"Dr. Burton S. Schuler, Morton's Toe Expert"- Author of Why You Really Hurt, It All Starts In the Foot.



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Podiatrist asks is Fibromyalgia a Disease or Clinical Term

Here is an article that I wrote several months ago and ran  around the country and over seas./

Fibromyalgia, which  “is characterized by poor sleep, fatigue, and widespread aching and stiffness in soft tissues, including muscles, tendons, and ligaments” is a controversial condition (http://www.merckmanuals.com/home/sec05/ch074/ch074c.html). Perhaps the best indication of its controversial status is the fact that Dr. Frederick Wolfe, the physician who initially helped coin the term “fibromyalgia” in 1990, retracted his initial belief that it is a disease. Instead, he acknowledges that it is only a clinical term and not a disease as such (http://acupuncturetoday.com/mpacms/at/article.php?id=27576). The drug company Pfizer, which has created Lyrica specifically to treat Fibromyalgia, strongly believes it is a disease and they made 1.8 billion from the drug is 2007. Since then, Cymbalta and Sevella are also available as drugs designed to combat the specific symptoms of Fibromyalgia. Regardless of the real medical status of the cluster of symptoms characterizing the disease, millions of Americans identify as fibromyalgia sufferers and seek treatment.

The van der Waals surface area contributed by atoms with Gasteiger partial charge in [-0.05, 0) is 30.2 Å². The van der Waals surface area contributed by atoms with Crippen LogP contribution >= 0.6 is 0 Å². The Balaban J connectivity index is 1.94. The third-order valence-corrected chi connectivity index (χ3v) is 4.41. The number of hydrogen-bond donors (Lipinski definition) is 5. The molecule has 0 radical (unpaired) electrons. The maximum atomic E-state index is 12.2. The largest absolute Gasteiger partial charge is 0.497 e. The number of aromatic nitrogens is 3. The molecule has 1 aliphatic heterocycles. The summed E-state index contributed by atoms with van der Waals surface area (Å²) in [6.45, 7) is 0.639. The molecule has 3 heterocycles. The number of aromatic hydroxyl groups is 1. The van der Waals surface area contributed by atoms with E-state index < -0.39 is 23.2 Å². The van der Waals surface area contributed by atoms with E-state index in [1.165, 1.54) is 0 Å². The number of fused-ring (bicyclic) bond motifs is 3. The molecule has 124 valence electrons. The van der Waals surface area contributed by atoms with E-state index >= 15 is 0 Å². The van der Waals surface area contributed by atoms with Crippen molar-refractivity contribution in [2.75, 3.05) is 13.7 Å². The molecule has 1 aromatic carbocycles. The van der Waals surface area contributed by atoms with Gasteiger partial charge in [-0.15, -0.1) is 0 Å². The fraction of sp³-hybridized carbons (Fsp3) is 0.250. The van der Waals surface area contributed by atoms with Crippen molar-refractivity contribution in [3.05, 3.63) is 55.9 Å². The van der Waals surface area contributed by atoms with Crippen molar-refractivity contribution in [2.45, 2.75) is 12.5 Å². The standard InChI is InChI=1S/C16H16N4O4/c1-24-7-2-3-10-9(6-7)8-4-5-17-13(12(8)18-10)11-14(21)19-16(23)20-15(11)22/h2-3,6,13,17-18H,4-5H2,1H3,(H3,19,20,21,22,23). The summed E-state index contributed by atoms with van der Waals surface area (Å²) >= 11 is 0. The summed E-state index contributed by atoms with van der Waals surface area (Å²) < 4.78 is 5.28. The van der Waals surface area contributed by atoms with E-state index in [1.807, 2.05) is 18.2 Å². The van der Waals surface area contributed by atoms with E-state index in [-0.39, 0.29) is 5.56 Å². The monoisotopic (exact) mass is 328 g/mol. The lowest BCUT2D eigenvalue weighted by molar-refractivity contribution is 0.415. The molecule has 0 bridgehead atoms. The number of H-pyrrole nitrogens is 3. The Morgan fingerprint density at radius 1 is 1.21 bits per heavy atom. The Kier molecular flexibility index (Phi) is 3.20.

While drugs may be effective for many, one north Florida (Panama City) podiatrist, Dr. Burton S. Schuler, suggests that the treatment for the chronic pain that characterizes the condition may be found in a simple toe pad placed under the first metatarsal bone of your foot (http://whyyoureallyhurt.com/home/#tp). Why a toe pad, when the pain that many fibromyalgia sufferers report is not isolated in the feet or legs? In Why You Really Hurt: It All Starts in the Foot, Schuler argues that a short first metatarsal bone (longer second toe also known as “Morton’s Toe after Dr. Dudley J. Morton), throws the foot’s natural balance off; this can result in shooting pain in your legs, knees and throughout the body. The toe pad can potentially help restore the foot’s natural balance and function as a shock absorber. Schuler denotes Dr Janet Travell also had a great deal to do with myofascial pain and fibro.  In 36 years of practicing podiatry, Dr. Schuler has treated many patients who have been diagnosed with fibromyalgia and also have a short first metatarsal bone (http://whyyoureallyhurt.com/mortons-toe/fibromyalgia/). He claims that the toe pad may not work for everyone but it is definitely worth considering if you suffer from the symptoms associated with Fibromyalgia—whether it is a disease, as some would have it, or a clinical term.